slide19

Which one is an Assur Graph?

The output of the pebble game

B

B

A

A

B

B

D

D

A

A

J

J

H

H

C

C

G

G

F

F

I

E

E

I

C

C

J

J

D

D

E

E

I

I

F

F

G

G

H

H

(B)

(B)

(A)

(A)

The directed constraint graph is an Assur Graph it is strongly connected

there is no directed cut-set.

slide20

Body – bar Assur Graph (Baranov Truss)

After applying pebble game on the BB constraint

graph we move 3 free pebbles to any vertex

(grounding it).

The remaining graph should be strongly connected

(does not contain a directed cut-set).

slide21

2

A structural representation of

a Body-bar Assur Graph

7

3

5

8

9

1

6

4

Constraint graph is a Body-bar Assur Graph after grounding any vertex

(moving 3 free pebbles next to it) the remaing graph is strongly connected.

Initialization – 3 pebbles to each vertex.

Grounding body 2 instead of body 1.

Different bodies can be grounded by moving the 3 free pebbles.

Output of the pebble, body 1 is grounded.

1

1

1

1

3

3

3

3

6

4

5

6

4

6

6

5

5

4

5

4

2

2

2

2

Constraint graph

slide23

Synthesis

Understanding properties of the Body-Bar Assur Graphs enables to create them in 2D and 3D.

slide24

E.E. Peisakh: An algorithmic description of the structural synthesis of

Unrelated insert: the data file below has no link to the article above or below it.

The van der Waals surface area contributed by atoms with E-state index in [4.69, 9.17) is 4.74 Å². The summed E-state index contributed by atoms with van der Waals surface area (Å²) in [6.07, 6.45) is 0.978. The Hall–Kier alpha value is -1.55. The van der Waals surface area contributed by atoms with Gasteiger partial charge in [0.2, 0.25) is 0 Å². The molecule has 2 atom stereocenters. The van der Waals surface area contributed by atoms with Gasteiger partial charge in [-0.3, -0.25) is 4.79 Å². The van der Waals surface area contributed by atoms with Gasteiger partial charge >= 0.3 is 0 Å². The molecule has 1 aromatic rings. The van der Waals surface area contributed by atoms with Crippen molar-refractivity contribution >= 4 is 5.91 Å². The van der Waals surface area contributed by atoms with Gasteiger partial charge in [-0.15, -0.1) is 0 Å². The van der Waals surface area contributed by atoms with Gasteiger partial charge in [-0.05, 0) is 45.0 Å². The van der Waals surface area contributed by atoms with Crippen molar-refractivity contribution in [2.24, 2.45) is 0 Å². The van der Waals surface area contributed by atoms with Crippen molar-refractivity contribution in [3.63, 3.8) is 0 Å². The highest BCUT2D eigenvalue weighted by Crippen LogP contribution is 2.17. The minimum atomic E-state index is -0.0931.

planar Assur groups, Journal of Machinery Manufacture and Reliability,

2007 , vol. 36, No. 6, 505-514

slide25

The Pebble Game Algorithm:

  • Edgeis admissible if the total of free pebbles next to its end vertices is at least four.
  • Initialization –
  • The graph is undirected, i.e., initially all constraints are inactive and all
  • objects/vertices are unconstrained.
  • Assign k(v) pebbles to each vertex v, k=2 for joints and k=3 for bodies.
  • While there exist admissible edges DO:
  • Orientation move – if edge (u,v) admissible then remove a pebble from one of
  • the end vertices, let it be u, the edge is directed <u,v> and u the tail vertex.

u

u

v

v

slide26

u

v

u

v

3. While there are free pebbles left Do:

Reorientation move – let (u,v) an undirected edge and make it admissible by bringing free pebbles to its end vertices.

If peb(v)<2 (v stands for a joint) or peb(v) < 3 (v stands for a body) then

search for a vertex ‘z’, s.t., peb(z)>0 and there is a directed path from v

to z. Then, move one pebble from vertex z to v by reversing the direction of all the edges, and

peb(z) := peb(z)-1, peb(u):=peb(u) + 1.

z

z

peb(v)- number of pebbles at vertex v.